Poll: Corbett trails Wolf by 20 points for Pa. gov

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— Gov. Tom Corbett is trailing Democratic challenger Tom Wolf by a formidable 20 points as Pennsylvania's gubernatorial campaign shifts into gear for the general election, according to a poll released last week.

The survey of 1,308 Pennsylvania voters by Connecticut-based Quinnipiac University showed Wolf backed by 53 percent and the Republican governor by 33 percent.

The margin was almost identical to Wolf's 52 to 33 percent advantage over Corbett in a hypothetical matchup by the same pollster in February — months before Wolf captured the Democratic nomination with 58 percent of the vote in a four-way primary race.

Fifty-five percent of the respondents in the latest poll said they disapproved of Corbett's job performance — his lowest job-approval rating since Quinnipiac began tracking it in 2011, his first year in office.

Corbett, who was previously the state's corruption-fighting attorney general, was viewed favorably by only 29 percent, contrasted with 46 percent who said they view Wolf favorably.

Wolf consistently outscored Corbett when voters were asked which would do a better job on a laundry list of issues that included education, the economy and jobs, energy and the environment, health care, taxes and government spending.

“There's no good news anywhere for Gov. Corbett," said Tim Malloy, the poll's assistant director.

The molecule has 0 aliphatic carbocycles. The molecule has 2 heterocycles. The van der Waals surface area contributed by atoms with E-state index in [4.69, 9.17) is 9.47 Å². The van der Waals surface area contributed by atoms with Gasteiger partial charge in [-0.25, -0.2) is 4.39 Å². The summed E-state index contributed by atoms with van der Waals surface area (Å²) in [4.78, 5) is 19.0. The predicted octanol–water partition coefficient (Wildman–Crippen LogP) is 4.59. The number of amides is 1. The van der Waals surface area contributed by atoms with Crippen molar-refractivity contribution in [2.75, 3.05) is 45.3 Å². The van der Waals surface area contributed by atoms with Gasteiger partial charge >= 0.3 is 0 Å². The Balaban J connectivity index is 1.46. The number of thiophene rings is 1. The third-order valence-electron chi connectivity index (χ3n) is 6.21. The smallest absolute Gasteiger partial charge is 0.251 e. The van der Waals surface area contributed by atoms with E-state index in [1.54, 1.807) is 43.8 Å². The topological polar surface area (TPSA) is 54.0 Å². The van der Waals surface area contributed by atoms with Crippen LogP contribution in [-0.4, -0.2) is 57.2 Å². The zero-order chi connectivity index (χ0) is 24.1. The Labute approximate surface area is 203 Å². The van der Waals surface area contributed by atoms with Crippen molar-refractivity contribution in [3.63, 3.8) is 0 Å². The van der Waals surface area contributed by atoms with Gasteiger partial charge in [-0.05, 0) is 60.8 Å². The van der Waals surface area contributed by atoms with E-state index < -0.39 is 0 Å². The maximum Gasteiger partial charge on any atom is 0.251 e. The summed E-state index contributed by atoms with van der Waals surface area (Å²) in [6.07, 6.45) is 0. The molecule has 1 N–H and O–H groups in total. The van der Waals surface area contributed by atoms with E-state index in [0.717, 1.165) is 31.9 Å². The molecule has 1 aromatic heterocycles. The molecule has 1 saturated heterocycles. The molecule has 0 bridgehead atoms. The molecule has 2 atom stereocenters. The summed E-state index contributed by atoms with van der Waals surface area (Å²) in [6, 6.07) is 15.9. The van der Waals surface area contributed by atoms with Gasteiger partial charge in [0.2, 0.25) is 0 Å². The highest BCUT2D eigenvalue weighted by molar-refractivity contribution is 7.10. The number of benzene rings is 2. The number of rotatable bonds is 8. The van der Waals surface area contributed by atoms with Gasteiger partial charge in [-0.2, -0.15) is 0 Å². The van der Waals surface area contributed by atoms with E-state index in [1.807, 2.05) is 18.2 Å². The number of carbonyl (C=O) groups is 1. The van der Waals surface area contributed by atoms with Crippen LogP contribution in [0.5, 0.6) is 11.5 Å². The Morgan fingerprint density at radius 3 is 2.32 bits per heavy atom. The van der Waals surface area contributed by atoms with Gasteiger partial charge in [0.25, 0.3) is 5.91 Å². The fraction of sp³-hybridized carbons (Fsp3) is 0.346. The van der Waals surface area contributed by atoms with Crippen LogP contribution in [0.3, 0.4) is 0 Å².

Mike Barley, Corbett's campaign manager, shrugged off the governor's polling deficit as the product of weeks of attack ads, including many aimed at Corbett, that were aired by the four candidates vying for the Democratic nomination and their allies.

“The governor is very much still in position to win" the Nov. 4 election, Barley said. “Remember, it is June and this race is just starting."

Corbett's campaign will highlight his efforts to promote job growth and fiscal responsibility, and portray Wolf as a millionaire politician who wants to significantly increase taxes, Barley said.

“We hope Tom Wolf enjoys his lead now, because once (voters) get to know who he really is, this race will change drastically," he said.

Corbett is viewed as vulnerable for reasons that include voter backlash from a nearly $1 billion cut in education spending in 2011, his opposition to efforts to impose a severance tax on the state's thriving natural gas industry and his reticent leadership style.

Wolf, a wealthy York businessman who briefly served as state revenue secretary under Gov. Ed Rendell, has played up his turnaround of his family's building products company, his stint in the Peace Corps and his doctorate from the Massachusetts Institute of Technology. He poured $10 million into his campaign that enabled him to air months of folksy TV ads that made him a household name and gave him a crucial early lead in the primary.

The telephone survey has a margin of error of plus or minus 2.7 percentage points.

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